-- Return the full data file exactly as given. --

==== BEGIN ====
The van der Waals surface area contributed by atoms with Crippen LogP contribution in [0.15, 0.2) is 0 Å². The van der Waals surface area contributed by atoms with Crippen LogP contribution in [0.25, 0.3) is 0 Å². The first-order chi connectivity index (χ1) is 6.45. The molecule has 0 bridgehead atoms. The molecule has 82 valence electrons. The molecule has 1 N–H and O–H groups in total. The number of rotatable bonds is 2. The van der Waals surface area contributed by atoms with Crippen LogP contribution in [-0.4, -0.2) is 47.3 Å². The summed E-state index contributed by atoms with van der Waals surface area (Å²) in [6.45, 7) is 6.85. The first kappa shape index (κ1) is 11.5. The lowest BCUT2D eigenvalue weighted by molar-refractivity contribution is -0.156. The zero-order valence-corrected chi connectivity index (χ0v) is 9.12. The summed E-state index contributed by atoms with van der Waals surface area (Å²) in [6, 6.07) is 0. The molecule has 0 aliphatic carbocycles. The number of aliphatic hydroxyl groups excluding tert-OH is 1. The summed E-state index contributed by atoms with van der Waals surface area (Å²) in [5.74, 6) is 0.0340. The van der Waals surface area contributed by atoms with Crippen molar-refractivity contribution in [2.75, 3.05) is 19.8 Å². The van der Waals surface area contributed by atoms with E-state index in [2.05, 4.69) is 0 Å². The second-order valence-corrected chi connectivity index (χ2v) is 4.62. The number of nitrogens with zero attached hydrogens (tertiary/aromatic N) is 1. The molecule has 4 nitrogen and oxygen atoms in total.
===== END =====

The van der Waals surface area contributed by atoms with Crippen LogP contribution in [0.15, 0.2) is 0 Å². The van der Waals surface area contributed by atoms with Crippen LogP contribution in [0.25, 0.3) is 0 Å². The first-order chi connectivity index (χ1) is 6.45. The molecule has 0 bridgehead atoms. The molecule has 82 valence electrons. The molecule has 1 N–H and O–H groups in total. The number of rotatable bonds is 2. The van der Waals surface area contributed by atoms with Crippen LogP contribution in [-0.4, -0.2) is 47.3 Å². The summed E-state index contributed by atoms with van der Waals surface area (Å²) in [6.45, 7) is 6.85. The first kappa shape index (κ1) is 11.5. The lowest BCUT2D eigenvalue weighted by molar-refractivity contribution is -0.156. The zero-order valence-corrected chi connectivity index (χ0v) is 9.12. The summed E-state index contributed by atoms with van der Waals surface area (Å²) in [6, 6.07) is 0. The molecule has 0 aliphatic carbocycles. The number of aliphatic hydroxyl groups excluding tert-OH is 1. The summed E-state index contributed by atoms with van der Waals surface area (Å²) in [5.74, 6) is 0.0340. The van der Waals surface area contributed by atoms with Crippen molar-refractivity contribution in [2.75, 3.05) is 19.8 Å². The van der Waals surface area contributed by atoms with E-state index in [2.05, 4.69) is 0 Å². The second-order valence-corrected chi connectivity index (χ2v) is 4.62. The number of nitrogens with zero attached hydrogens (tertiary/aromatic N) is 1. The molecule has 4 nitrogen and oxygen atoms in total.